In the last week, the discrete logarithm problem was broken for the binary fields $\mathbb{F}_{2^{(14 \times 127)}}$ and $\mathbb{F}_{2^{(27 \times 73)}}$.

Pairing-based cryptography using binary fields currently relies on fields such as $\mathbb{F}_{2^{4\times353}}$ (80-bit level of security) and $\mathbb{F}_{2^{4\times1223}}$ (128-bit level of security).

Do these new attacks apply for these fields? How much security loss is expected for them? (It seems to me that they are not heavily impacted since there is a "large" prime factor in the exponent, but I don't know how much safer they are.)

While I believe the issue is not yet settled, here are some comments about the issue:

"This should signal the death knell for pairing based cryptography on Type-1 curves in small characteristic." - Nigel Smart

"it is not clear how well Joux's method applies for quasi prime extensions $2^{2\cdot r}$" - Francisco Rodríguez Henríquez

"one consequence of the new algorithms may be that characteristic 2 and 3 fields are not appropriate for pairing-based cryptography." - Steven Galbraith

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    $\begingroup$ This might answer some questions bristolcrypto.blogspot.com/2013/02/discrete-logarithms.html $\endgroup$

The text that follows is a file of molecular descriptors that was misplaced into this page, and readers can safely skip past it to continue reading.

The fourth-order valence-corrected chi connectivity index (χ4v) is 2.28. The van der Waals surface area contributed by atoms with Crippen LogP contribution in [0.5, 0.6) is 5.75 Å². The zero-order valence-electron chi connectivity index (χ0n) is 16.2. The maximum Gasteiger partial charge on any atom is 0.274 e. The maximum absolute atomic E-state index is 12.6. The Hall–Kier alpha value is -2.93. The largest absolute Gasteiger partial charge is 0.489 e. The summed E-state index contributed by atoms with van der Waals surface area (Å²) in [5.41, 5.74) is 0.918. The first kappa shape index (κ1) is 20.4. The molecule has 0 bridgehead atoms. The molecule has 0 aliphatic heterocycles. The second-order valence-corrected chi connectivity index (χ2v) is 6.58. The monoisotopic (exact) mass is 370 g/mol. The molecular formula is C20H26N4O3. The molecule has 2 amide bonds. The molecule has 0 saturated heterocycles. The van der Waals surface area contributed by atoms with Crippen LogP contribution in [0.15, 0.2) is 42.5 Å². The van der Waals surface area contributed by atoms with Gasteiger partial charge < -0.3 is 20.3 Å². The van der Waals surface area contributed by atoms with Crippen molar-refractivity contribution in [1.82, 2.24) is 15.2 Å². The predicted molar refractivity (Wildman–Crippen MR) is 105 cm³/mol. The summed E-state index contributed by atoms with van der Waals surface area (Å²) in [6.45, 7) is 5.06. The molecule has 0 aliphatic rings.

– mikeazo
    Feb 22, 2013 at 14:13
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    $\begingroup$ @Conrado The important thing about this post, no matter that it is quite old, is that it brings attention to how suddenly an idea in cryptography can hit the waste bin. $\endgroup$
    – Patriot
    Aug 4, 2019 at 1:24

1 Answer 1


Antoine Joux announced the computation of discrete logarithm over $\mathbb{F}_{2^{257 \times 24}}$, which is now pretty close to what was being used in pairing-based cryptography.

According to Joux, "a direct consequence of this record is that supersingular curves (of genus 1 or 2) defined over GF(2^257) cannot be used securely for pairing-based cryptography."

It seems now that pairing-based cryptography over binary fields is dead.


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